Moving advice

KFH mortgage experts reveal how they help customers overcome the often tricky complexities of buy-to-let, help-to-buy and self-employed applications.

7 June, 2022

The big high street mortgage lenders love a high-production TV advert to sell their products, whether it’s big showbiz names or troupes of flashy dancers. But away from all that razzmatazz, the reality is that 70% of home movers looking for a mortgage use a broker rather than going direct. Brokers are essential in today’s world when very few borrowers fit the ‘bog standard’ description and instead require expertise to get the best deal for their circumstances and kind of property. This is particularly true if you are a landlord, first time buyer or are self employed. These are the kinds of property buyers who need extra help navigating the mortgage approval process.

Med Moroglu, who has worked in the financial industry for 16 years and at KFH for eight of them, is one of the star consultants within the company. “Every lender has a different set of criteria, which changes on a regular basis,” he says. “A good broker matches an applicant’s needs to the lender whose criteria fi ts their situation, so you need to be on the ball and know what’s happening.” Moroglu says Covid has impacted lenders’ risk appetite and consequently mortgage terms have been changing fast and furiously.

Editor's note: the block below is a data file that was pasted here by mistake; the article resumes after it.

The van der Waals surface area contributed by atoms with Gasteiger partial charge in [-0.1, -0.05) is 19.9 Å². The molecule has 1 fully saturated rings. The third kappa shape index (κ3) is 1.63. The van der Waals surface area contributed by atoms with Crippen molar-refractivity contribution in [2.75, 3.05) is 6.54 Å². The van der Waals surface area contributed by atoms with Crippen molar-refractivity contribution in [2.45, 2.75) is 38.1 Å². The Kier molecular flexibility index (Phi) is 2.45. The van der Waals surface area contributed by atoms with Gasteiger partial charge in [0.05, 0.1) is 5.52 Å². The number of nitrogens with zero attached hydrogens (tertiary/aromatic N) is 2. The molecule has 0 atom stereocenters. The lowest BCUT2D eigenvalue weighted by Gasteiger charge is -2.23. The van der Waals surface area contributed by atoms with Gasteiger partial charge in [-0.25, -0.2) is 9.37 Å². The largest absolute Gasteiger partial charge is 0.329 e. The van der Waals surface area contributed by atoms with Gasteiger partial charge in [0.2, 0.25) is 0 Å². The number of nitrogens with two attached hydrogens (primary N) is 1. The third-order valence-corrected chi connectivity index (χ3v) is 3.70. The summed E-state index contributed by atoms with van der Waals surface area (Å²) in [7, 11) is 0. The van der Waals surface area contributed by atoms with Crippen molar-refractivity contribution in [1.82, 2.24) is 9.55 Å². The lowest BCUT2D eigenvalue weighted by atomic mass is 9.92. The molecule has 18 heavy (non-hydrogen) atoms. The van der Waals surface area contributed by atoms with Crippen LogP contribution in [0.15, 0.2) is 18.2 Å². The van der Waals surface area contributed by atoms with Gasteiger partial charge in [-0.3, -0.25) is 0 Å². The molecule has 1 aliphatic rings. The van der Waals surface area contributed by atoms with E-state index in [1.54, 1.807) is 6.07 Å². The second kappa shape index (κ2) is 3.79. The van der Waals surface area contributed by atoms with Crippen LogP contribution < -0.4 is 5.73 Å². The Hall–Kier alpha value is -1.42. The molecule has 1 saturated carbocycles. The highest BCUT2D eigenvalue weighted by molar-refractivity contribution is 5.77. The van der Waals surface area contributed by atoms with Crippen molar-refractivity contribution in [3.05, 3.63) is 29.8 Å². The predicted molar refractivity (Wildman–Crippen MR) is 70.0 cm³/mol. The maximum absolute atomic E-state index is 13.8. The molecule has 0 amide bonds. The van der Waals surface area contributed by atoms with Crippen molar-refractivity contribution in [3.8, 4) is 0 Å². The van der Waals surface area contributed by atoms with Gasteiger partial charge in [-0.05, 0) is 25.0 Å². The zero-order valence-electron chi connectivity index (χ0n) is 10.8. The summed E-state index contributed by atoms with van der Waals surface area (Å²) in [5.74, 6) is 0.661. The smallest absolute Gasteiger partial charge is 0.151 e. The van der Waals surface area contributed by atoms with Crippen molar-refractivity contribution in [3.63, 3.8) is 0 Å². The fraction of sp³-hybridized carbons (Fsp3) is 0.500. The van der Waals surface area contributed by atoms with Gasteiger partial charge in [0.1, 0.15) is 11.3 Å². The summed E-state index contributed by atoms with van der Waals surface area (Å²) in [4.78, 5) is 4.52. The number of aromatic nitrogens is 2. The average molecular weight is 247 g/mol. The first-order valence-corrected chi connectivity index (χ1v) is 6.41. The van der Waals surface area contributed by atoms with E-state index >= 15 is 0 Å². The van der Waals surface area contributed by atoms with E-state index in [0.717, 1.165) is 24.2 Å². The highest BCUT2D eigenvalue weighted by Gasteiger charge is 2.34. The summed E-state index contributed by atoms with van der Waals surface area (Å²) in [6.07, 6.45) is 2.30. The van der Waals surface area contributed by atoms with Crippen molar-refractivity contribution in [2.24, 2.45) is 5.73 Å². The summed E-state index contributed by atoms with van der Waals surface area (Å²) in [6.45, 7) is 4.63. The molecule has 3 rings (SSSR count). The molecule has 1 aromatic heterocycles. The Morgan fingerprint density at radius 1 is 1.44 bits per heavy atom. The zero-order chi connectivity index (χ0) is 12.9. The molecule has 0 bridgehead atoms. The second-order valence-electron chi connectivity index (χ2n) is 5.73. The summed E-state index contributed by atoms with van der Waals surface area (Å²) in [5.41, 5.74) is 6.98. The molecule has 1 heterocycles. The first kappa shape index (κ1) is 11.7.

For most customers, being able to track the 25,000+ changes during the bumpy months of 2020 was clearly going to be a challenge. He says that this has been particularly hard for self employed buyers. For example, one well-known high street bank now only offers them mortgages with 75% loan-to values – so knowing where else you look can be crucial.

Lenders have seen self-employed workers as more likely to lose their income than employed staff during Covid, which is why some will only accept applicants with larger deposits. “But a big thing that’s changed for the good is that both the self-employed, contractors and those working through partnerships and other ‘non-standard’ jobs no longer need to track down a specialist broker,” says Moroglu.